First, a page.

c.         Finally, superscript numbers can indicate entries in the final references list (often labeled References or References Cited).  The entries in the final list are organized in the order in which they appear in the text and are numbered.  Subsequent references to a source will be indicated by the earlier superscript number assigned to that source.  Styles using this citation/sequence style include AMA and one of the CSE styles.  AMA indicates page numbers in superscript parentheses immediately following the number: 5(p377).

  1. Non-superscript (in-line) numbers in brackets usually indicate a citation/sequence style (with entries in the references list organized in the order of their citation in the text).  IEEE is an example of this style.  However, ACM has an alternative name/sequence style in which sources in the references list are organized alphabetically by authors’ last names and numbered consecutively.  In the text, a number in brackets (following punctuation marks if any are present) indicates the source being cited.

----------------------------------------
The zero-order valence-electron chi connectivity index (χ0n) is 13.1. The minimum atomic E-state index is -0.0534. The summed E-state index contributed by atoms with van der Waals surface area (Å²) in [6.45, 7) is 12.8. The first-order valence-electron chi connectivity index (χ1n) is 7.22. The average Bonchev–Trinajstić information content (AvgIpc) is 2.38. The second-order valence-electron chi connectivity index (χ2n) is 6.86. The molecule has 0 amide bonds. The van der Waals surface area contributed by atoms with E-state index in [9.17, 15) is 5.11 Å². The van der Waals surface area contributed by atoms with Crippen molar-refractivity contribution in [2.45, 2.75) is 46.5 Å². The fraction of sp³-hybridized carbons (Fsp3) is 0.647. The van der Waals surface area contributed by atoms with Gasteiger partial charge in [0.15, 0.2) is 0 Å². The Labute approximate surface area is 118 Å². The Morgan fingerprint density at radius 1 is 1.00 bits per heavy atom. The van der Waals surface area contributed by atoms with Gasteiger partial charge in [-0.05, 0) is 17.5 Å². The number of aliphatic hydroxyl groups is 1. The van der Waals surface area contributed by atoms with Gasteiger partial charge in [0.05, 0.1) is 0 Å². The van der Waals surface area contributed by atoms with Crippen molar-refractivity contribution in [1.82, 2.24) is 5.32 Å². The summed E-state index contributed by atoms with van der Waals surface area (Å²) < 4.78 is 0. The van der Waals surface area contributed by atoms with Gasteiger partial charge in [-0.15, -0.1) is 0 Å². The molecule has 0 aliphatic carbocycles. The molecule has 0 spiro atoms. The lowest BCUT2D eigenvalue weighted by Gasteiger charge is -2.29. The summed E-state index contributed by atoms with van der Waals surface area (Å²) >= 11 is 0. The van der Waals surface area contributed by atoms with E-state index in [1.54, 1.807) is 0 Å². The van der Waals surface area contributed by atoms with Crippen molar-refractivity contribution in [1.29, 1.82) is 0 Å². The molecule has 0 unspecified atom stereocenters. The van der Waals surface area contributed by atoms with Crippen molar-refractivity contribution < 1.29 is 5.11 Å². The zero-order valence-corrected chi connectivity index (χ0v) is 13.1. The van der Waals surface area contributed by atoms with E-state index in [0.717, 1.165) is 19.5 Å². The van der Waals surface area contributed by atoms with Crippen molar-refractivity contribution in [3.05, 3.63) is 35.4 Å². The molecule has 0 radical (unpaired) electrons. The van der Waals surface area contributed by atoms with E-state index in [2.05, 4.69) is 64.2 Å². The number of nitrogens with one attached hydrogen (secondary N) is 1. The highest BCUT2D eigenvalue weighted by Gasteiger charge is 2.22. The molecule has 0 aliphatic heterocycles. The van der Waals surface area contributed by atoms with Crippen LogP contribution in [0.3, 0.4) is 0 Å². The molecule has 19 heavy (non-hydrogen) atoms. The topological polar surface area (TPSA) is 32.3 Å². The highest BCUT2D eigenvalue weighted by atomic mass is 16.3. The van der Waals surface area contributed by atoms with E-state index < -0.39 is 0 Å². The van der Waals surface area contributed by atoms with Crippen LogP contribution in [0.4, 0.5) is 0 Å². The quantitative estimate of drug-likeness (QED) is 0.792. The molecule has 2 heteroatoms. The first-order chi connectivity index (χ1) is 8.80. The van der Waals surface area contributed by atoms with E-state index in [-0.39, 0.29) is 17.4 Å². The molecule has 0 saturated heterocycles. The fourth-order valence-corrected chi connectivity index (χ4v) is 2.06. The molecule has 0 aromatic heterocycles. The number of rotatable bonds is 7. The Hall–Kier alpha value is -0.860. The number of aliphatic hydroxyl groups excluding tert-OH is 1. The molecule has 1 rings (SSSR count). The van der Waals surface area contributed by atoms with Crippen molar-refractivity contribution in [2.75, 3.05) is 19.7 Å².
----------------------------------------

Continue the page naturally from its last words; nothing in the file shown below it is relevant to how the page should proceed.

Parenthetical in-text citations

  1. Do parenthetical citations include the publication date?
    1. If parenthetical citations do not include a date, the documentation style is very likely MLA.
    2. Styles that include the date in parenthetical citations are often used in the social sciences and in some humanities.  They include CMOS/Turabian author-date style, APA, ASA, APSA, ACM, and CSE name/year style.  These styles can be further differentiated by the formatting of the citations.